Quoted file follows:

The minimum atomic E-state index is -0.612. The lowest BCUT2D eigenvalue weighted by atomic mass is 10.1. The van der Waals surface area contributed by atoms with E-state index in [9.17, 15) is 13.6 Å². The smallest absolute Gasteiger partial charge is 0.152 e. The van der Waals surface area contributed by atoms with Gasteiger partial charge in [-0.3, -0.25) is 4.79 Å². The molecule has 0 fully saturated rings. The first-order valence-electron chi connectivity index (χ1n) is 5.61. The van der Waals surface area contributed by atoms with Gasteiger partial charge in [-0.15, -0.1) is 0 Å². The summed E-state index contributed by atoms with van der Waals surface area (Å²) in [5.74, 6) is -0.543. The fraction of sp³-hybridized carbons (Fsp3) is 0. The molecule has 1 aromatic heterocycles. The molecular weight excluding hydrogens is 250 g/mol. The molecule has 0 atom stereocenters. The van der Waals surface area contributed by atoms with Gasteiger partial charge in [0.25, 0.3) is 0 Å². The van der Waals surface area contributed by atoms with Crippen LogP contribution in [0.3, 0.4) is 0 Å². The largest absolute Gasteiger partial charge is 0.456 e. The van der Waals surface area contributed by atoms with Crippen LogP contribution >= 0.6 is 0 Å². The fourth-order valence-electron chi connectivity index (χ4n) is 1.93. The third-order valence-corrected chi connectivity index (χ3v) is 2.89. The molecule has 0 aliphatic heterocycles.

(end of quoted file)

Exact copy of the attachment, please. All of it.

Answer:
The minimum atomic E-state index is -0.612. The lowest BCUT2D eigenvalue weighted by atomic mass is 10.1. The van der Waals surface area contributed by atoms with E-state index in [9.17, 15) is 13.6 Å². The smallest absolute Gasteiger partial charge is 0.152 e. The van der Waals surface area contributed by atoms with Gasteiger partial charge in [-0.3, -0.25) is 4.79 Å². The molecule has 0 fully saturated rings. The first-order valence-electron chi connectivity index (χ1n) is 5.61. The van der Waals surface area contributed by atoms with Gasteiger partial charge in [-0.15, -0.1) is 0 Å². The summed E-state index contributed by atoms with van der Waals surface area (Å²) in [5.74, 6) is -0.543. The fraction of sp³-hybridized carbons (Fsp3) is 0. The molecule has 1 aromatic heterocycles. The molecular weight excluding hydrogens is 250 g/mol. The molecule has 0 atom stereocenters. The van der Waals surface area contributed by atoms with Gasteiger partial charge in [0.25, 0.3) is 0 Å². The van der Waals surface area contributed by atoms with Crippen LogP contribution in [0.3, 0.4) is 0 Å². The largest absolute Gasteiger partial charge is 0.456 e. The van der Waals surface area contributed by atoms with Crippen LogP contribution >= 0.6 is 0 Å². The fourth-order valence-electron chi connectivity index (χ4n) is 1.93. The third-order valence-corrected chi connectivity index (χ3v) is 2.89. The molecule has 0 aliphatic heterocycles.